Gather Important Documents
Remove all car purchase and loan documents from your vehicle immediately. Keep these documents in a safe place in your home, not in your car. In most cases, auto lenders are not required to contact you in advance of a repossession. If your car is repossessed, gather all car purchase and finance documents for review with an attorney.
Request a Loan Payment History from the Lender
Contact the lender for a complete Loan Payment History. This reflects all payments from the date the vehicle was purchased to the present.
If the payment history does not agree with your records, you may dispute the errors with the lender. If you defaulted on your payments, the payment history will show late fees, interest, or other charges added to your account. Be sure that the lender’s calculations are correct, and be specific with the dates and amounts if any payments were not recorded or were misapplied.
Photograph the Condition of Your Car
Take photos of your car that show the condition of the interior and exterior. Take a photo of the odometer reading.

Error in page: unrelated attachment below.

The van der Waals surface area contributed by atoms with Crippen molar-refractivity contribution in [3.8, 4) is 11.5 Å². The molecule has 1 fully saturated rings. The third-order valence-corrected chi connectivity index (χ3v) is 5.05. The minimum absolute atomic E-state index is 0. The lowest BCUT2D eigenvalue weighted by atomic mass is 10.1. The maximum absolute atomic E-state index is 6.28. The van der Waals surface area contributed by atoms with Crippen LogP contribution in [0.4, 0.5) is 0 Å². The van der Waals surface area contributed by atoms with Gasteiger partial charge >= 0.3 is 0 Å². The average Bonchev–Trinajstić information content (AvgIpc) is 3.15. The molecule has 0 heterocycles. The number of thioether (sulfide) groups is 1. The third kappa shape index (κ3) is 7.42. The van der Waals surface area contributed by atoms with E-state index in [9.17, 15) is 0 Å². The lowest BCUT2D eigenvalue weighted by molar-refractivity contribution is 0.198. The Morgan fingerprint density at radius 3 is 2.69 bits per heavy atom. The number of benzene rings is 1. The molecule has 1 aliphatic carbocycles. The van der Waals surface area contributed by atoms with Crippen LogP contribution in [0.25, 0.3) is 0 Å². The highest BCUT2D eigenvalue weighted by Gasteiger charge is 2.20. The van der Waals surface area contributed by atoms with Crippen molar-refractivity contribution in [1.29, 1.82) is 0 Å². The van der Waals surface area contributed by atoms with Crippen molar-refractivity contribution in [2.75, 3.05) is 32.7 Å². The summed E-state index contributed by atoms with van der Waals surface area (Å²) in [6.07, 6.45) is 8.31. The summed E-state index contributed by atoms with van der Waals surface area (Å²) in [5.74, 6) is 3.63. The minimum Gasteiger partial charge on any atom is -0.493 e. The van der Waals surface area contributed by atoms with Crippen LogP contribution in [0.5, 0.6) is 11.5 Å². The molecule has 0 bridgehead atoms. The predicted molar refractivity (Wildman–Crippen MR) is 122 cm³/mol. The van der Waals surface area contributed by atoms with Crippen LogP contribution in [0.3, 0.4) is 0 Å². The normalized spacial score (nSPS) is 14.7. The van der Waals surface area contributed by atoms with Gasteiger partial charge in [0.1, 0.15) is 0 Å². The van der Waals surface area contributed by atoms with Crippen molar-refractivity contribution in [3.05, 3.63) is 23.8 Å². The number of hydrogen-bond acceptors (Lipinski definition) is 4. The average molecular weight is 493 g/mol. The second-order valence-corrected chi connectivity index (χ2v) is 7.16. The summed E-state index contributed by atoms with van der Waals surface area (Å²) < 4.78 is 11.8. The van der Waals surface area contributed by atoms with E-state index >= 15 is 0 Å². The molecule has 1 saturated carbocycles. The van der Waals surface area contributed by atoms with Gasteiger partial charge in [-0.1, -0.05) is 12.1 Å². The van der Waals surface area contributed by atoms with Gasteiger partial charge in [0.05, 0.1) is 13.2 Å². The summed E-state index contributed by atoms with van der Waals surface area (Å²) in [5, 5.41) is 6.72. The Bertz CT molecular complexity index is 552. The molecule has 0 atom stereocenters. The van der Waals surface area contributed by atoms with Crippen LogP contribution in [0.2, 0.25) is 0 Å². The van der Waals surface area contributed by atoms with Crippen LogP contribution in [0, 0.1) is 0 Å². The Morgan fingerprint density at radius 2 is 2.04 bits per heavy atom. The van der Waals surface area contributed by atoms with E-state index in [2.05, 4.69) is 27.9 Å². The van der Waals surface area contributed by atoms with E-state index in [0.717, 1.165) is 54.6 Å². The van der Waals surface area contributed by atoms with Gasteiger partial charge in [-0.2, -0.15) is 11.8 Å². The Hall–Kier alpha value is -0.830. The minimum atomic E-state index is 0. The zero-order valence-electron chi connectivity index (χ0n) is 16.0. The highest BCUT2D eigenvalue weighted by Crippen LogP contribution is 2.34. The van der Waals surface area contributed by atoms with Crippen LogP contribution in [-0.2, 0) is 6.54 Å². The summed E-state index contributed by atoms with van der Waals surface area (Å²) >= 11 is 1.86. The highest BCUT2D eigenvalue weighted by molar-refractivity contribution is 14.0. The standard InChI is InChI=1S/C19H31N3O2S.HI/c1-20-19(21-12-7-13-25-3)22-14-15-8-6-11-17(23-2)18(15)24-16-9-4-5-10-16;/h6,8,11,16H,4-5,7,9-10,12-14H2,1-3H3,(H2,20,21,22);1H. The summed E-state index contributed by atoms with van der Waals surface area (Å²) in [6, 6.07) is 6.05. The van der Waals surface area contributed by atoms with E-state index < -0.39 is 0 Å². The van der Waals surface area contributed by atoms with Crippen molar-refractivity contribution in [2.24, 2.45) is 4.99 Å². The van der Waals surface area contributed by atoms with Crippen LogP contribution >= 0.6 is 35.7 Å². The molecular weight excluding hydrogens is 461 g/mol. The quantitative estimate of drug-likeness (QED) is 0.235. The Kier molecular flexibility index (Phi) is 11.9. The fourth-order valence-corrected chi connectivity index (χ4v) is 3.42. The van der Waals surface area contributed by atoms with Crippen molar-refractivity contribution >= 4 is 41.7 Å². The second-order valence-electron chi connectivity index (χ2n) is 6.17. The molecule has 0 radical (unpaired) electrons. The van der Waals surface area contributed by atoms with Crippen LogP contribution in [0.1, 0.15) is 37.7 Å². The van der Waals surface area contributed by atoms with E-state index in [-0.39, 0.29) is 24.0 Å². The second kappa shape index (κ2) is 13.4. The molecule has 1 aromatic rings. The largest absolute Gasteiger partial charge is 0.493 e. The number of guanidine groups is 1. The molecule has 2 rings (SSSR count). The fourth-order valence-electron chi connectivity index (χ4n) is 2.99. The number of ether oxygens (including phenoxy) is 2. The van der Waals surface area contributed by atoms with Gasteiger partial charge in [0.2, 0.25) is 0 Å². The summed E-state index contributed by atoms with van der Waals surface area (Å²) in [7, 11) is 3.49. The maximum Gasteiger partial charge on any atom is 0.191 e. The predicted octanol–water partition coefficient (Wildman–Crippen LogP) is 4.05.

Do Not Hide Your Vehicle
It is illegal to hide your vehicle if the lender is attempting repossession. Of course, the repo man can only repossess from a public place, so if you normally store your vehicle in a locked garage overnight, there is nothing wrong with continuing to do that.
Secure Any Agreement to Defer or Avoid Repossession In Writing
If you have an understanding with the lender to permit you to catch up on payments and avoid or defer a repossession, be sure to get that promise or agreement in writing. Whether you get a letter from the lender, have an exchange of emails, or send your own letter detailing the terms, it is important to create a document which confirms the agreement.